clock menu more-arrow no yes mobile

Filed under:

Reports indicate UConn is on the cusp of rejoining the Big East

Tired of languishing in a mid-major conference, the Huskies seem poised to jump back to the big time. Should we be as excited about it as they are?

NCAA Basketball: NCAA Tournament-Second Round-Buffalo vs UConn
I chose this picture because it was the first one that came up.
David Butler II-USA TODAY Sports

As first reported by something called Digital Sports Desk and then later confirmed by reputable outlets everywhere:

The Connecticut program rose to prominence as a member of the Big East, being a perennial power under former coach Jim Calhoun. They've been something of a mixed bag since his departure, riding Shabazz Napier to a national championship, but also downgrading conference affiliations and sputtering in the last years of Kevin Ollie's tenure.

Now they have the coach they're hoping will right the ship in Danny Hurley and - maybe - their ticket back to high-major basketball. This obviously isn't an official announcement, but a lot of respected sources are reporting it.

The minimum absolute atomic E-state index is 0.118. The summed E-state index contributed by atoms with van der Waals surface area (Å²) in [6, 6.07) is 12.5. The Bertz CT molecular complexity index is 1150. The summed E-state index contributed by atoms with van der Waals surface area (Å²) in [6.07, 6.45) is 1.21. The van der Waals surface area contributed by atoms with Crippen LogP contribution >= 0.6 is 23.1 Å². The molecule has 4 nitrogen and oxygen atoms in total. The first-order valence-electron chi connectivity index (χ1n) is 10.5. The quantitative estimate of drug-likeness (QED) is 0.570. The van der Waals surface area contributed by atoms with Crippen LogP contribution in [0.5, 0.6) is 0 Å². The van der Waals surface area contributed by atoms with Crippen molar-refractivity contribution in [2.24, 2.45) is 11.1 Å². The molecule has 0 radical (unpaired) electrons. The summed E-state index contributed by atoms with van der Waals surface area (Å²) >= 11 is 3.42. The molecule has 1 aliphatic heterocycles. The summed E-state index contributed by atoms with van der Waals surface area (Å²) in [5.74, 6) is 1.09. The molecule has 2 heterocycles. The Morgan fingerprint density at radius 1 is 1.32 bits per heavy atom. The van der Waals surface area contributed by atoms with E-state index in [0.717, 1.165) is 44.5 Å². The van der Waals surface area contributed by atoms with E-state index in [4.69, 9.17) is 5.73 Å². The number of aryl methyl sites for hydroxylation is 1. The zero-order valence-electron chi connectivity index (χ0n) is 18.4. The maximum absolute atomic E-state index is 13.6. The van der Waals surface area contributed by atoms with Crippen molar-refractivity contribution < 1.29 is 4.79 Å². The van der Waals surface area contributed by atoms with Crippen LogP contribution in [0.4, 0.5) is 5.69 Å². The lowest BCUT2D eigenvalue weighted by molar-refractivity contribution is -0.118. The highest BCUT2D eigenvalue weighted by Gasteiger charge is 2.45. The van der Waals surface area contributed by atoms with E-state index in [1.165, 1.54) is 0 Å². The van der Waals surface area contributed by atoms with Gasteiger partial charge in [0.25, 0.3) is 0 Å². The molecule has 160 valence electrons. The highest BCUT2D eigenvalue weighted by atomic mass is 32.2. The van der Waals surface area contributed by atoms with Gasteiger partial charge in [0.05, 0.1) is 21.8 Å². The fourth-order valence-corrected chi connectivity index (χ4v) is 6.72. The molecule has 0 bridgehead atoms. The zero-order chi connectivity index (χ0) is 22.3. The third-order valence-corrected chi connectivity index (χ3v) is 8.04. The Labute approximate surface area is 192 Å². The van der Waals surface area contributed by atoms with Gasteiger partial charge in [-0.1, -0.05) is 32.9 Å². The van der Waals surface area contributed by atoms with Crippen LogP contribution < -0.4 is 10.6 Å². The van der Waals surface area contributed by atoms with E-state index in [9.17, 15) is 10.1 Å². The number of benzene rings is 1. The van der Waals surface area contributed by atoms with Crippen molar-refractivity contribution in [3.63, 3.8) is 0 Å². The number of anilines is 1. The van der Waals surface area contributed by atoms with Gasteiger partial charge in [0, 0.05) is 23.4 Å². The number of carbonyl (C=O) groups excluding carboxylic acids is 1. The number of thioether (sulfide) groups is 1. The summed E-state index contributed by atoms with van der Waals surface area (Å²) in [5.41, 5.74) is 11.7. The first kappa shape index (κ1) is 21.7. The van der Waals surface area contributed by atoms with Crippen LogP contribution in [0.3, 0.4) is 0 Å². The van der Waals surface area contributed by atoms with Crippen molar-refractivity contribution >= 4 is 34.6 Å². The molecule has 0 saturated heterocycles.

This is obviously a boon for UConn, but should the rest of the Big East be as excited? The program has been down recently, with an average finish of 124th in the KenPom over the past three years. That's DePaul range. Their separation from Ollie was messy (to say the least), and they've won one tournament game in the past five seasons.


Dan (are we calling him Danny or Dan? KenPom has Dan, but I've always thought of him as a Danny) Hurley had URI in the top 100 of the KenPom for four straight seasons and won 2 tournament games there. 24/7 has their 2019 recruit class at 21st in the nation, and that's recruiting for a team that plays most of its games on a streaming service rather than real TV. UConn is a legitimate brand with strong connections to the Big East.

If you believe Dan(ny) Hurley is the coach to take them to the mountaintop and you believe that the Big East will stop at 11 teams to preserve the round robin and you believe that the league and the school can work out some stable arrangement regarding the football team, then this is a good move for the Big East (assuming it happens). If you think any one of those or any of the other moving parts involved represents a fatal fault in the move, then you're right to be skeptical. For the moment, I'm talking myself into being guardedly optimistic.